The extension program at Concordia
of the Canadian Psychoanalytic Society (Quebec English branch) will screen
four excellent films, each followed by a critical presentation from a
psychoanalytic perspective. All the films have been nominated for or have
won important film awards or been on several years 10 best
lists. The films will be shown in their original versions with English
Friday, November 3, 8:15 p.m, Room H-415: Rosetta (1999)
directed by Luc and Jean-Pierre Dardenne (Belgium). A young woman stubbornly
tries to achieve her idea of a normal life while handling
the burden of taking care of her alcoholic mother. Presenter: Dushyant
Friday, November 10, 8:15 p.m, Room H-415: Being John Malkovitch
(1999) directed by Spike Jonze. This surprising film raises complex questions
about relationships and identity, such as: what would it feel like to
be living in someone elses body? Who do I see in someones
eyes? Who is seen when others look in my eyes? Am I ever seen by others
as myself? Presenter: Martin Gauthier, M.D.
Friday, November 17, 8:15 p.m, Room H-415: Kolya (1996),
directed by Jan Sverak (Czech Republic). Is fatherhood a wonderful passage
into manhood or the beginning of the end of a mans own childhood
or a commitment forged out of love? Presenter: Oscar Grossman, M.Ed.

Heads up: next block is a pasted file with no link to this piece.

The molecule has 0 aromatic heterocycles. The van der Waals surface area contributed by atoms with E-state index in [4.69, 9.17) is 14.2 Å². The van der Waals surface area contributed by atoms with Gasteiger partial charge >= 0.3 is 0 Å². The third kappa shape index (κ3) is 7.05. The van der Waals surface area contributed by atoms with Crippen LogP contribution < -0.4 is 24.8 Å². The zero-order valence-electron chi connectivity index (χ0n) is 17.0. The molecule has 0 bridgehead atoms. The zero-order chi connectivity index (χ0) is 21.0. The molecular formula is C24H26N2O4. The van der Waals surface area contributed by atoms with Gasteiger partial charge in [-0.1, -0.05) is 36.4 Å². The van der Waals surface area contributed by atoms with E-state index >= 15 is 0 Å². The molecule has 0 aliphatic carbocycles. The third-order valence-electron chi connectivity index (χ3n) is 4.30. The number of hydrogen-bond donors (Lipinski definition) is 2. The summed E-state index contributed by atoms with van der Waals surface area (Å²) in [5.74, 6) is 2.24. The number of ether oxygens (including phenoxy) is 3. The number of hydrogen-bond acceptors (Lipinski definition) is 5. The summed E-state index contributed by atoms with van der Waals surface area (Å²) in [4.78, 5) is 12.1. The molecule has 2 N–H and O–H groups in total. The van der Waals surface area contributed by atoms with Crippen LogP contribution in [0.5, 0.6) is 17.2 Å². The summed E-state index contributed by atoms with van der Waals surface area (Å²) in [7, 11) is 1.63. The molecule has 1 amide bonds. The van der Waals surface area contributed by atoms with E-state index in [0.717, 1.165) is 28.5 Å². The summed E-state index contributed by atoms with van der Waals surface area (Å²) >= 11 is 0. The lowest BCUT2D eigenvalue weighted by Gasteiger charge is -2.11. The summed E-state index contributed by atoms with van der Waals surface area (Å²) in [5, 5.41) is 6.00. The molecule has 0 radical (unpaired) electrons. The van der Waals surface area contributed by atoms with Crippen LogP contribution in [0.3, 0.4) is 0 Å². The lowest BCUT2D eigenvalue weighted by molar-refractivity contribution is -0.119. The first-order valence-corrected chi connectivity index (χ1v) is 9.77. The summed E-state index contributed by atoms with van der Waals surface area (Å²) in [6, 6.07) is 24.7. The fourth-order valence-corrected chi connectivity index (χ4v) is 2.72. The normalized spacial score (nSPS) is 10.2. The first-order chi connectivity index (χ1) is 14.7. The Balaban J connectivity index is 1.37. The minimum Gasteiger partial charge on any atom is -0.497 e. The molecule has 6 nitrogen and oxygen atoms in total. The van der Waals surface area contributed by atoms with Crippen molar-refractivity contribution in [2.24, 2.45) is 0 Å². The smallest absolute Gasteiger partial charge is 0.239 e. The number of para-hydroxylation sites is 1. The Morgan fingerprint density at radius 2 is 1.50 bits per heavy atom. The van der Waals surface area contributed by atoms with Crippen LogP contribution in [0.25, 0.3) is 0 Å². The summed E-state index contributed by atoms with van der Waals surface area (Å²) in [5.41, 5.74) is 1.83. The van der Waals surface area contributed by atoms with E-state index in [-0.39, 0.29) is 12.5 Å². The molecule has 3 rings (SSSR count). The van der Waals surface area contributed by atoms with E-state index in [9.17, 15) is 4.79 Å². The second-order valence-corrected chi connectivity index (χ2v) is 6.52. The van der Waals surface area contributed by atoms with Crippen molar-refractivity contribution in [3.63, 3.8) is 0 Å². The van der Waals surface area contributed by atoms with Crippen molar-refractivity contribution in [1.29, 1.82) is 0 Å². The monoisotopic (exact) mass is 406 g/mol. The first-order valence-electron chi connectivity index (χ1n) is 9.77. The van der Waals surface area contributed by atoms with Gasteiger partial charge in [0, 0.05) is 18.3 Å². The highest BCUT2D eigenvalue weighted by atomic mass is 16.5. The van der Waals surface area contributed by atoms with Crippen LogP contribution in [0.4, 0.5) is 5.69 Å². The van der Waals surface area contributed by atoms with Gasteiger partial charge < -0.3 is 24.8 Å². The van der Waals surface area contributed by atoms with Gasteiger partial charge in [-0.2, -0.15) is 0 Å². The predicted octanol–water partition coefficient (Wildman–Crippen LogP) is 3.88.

Friday, November 24, 8:15 p.m, Room H-415: The Piano (1993)
directed by Jane Campion. This haunting, complex film, set in a wet and
desolate 19th-century New Zealand, is full of interesting characters and
relationships that lend themselves to psychoanalytic discussion: a woman
who is an elective mute and is obsessed with her piano, an enmeshed child
burdened with having to be her mothers voice, an emotionally constricted
stepfather, etc. Presenter: Elaine Liverman, M.S.W.
Friday, December 1, 8:15 p.m, Room H-415: The Harry Potter Phenomenon.
The Sorcerers Apprentice Redeemed. J. K. Rowlings Harry
Potter novels stand squarely in the tradition of British childrens
literature and clearly illustrate certain fundamental psychological themes
that can be traced back to Dickens. With emphasis on Harry Potter and
the Philosophers Stone, the first in the series of four Potter books
published so far, we will explore the literary, biographical, and social
aspects of Potter-mania from a psychoanalytic point of view. Presenter:
Charles Levin, PhD.
Free admission, but a donation would be appreciated to cover operating